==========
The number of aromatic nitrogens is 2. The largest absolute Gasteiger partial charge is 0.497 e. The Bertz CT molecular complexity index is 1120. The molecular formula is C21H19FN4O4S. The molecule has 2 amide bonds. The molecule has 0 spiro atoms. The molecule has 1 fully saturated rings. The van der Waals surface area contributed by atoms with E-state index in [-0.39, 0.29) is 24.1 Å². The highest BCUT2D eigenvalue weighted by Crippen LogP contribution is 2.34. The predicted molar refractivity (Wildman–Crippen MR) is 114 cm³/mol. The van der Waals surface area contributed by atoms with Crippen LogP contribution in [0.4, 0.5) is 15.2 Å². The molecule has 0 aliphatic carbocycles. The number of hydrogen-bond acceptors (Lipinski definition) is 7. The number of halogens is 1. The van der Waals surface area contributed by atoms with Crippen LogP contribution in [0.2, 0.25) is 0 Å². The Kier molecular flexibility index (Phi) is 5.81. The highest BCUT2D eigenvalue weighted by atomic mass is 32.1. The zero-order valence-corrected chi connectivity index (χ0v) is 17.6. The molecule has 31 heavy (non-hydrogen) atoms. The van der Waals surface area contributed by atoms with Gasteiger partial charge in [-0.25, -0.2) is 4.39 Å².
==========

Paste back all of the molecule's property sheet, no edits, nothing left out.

The number of aromatic nitrogens is 2. The largest absolute Gasteiger partial charge is 0.497 e. The Bertz CT molecular complexity index is 1120. The molecular formula is C21H19FN4O4S. The molecule has 2 amide bonds. The molecule has 0 spiro atoms. The molecule has 1 fully saturated rings. The van der Waals surface area contributed by atoms with E-state index in [-0.39, 0.29) is 24.1 Å². The highest BCUT2D eigenvalue weighted by Crippen LogP contribution is 2.34. The predicted molar refractivity (Wildman–Crippen MR) is 114 cm³/mol. The van der Waals surface area contributed by atoms with Crippen LogP contribution in [0.4, 0.5) is 15.2 Å². The molecule has 0 aliphatic carbocycles. The number of hydrogen-bond acceptors (Lipinski definition) is 7. The number of halogens is 1. The van der Waals surface area contributed by atoms with Crippen LogP contribution in [0.2, 0.25) is 0 Å². The Kier molecular flexibility index (Phi) is 5.81. The highest BCUT2D eigenvalue weighted by atomic mass is 32.1. The zero-order valence-corrected chi connectivity index (χ0v) is 17.6. The molecule has 31 heavy (non-hydrogen) atoms. The van der Waals surface area contributed by atoms with Gasteiger partial charge in [-0.25, -0.2) is 4.39 Å².